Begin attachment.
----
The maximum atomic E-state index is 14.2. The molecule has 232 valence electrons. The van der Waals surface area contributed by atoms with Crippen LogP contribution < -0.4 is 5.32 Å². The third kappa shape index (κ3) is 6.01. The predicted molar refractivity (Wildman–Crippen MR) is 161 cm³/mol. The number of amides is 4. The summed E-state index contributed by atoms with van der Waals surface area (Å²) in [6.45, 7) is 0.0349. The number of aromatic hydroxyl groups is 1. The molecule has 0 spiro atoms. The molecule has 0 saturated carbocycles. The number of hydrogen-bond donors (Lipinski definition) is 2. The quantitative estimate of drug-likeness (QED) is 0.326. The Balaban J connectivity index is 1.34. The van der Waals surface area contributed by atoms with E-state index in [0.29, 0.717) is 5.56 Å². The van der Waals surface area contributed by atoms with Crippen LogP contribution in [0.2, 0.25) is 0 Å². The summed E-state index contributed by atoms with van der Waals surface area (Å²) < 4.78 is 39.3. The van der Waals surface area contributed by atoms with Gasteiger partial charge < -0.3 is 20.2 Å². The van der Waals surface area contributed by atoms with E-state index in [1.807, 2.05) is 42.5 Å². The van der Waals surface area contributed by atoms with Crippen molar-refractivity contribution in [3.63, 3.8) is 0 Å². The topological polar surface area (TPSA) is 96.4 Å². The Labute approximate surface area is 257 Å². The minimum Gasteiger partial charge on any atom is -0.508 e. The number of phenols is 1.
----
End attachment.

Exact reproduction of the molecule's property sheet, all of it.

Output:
The maximum atomic E-state index is 14.2. The molecule has 232 valence electrons. The van der Waals surface area contributed by atoms with Crippen LogP contribution < -0.4 is 5.32 Å². The third kappa shape index (κ3) is 6.01. The predicted molar refractivity (Wildman–Crippen MR) is 161 cm³/mol. The number of amides is 4. The summed E-state index contributed by atoms with van der Waals surface area (Å²) in [6.45, 7) is 0.0349. The number of aromatic hydroxyl groups is 1. The molecule has 0 spiro atoms. The molecule has 0 saturated carbocycles. The number of hydrogen-bond donors (Lipinski definition) is 2. The quantitative estimate of drug-likeness (QED) is 0.326. The Balaban J connectivity index is 1.34. The van der Waals surface area contributed by atoms with E-state index in [0.29, 0.717) is 5.56 Å². The van der Waals surface area contributed by atoms with Crippen LogP contribution in [0.2, 0.25) is 0 Å². The summed E-state index contributed by atoms with van der Waals surface area (Å²) < 4.78 is 39.3. The van der Waals surface area contributed by atoms with Gasteiger partial charge < -0.3 is 20.2 Å². The van der Waals surface area contributed by atoms with E-state index in [1.807, 2.05) is 42.5 Å². The van der Waals surface area contributed by atoms with Crippen molar-refractivity contribution in [3.63, 3.8) is 0 Å². The topological polar surface area (TPSA) is 96.4 Å². The Labute approximate surface area is 257 Å². The minimum Gasteiger partial charge on any atom is -0.508 e. The number of phenols is 1.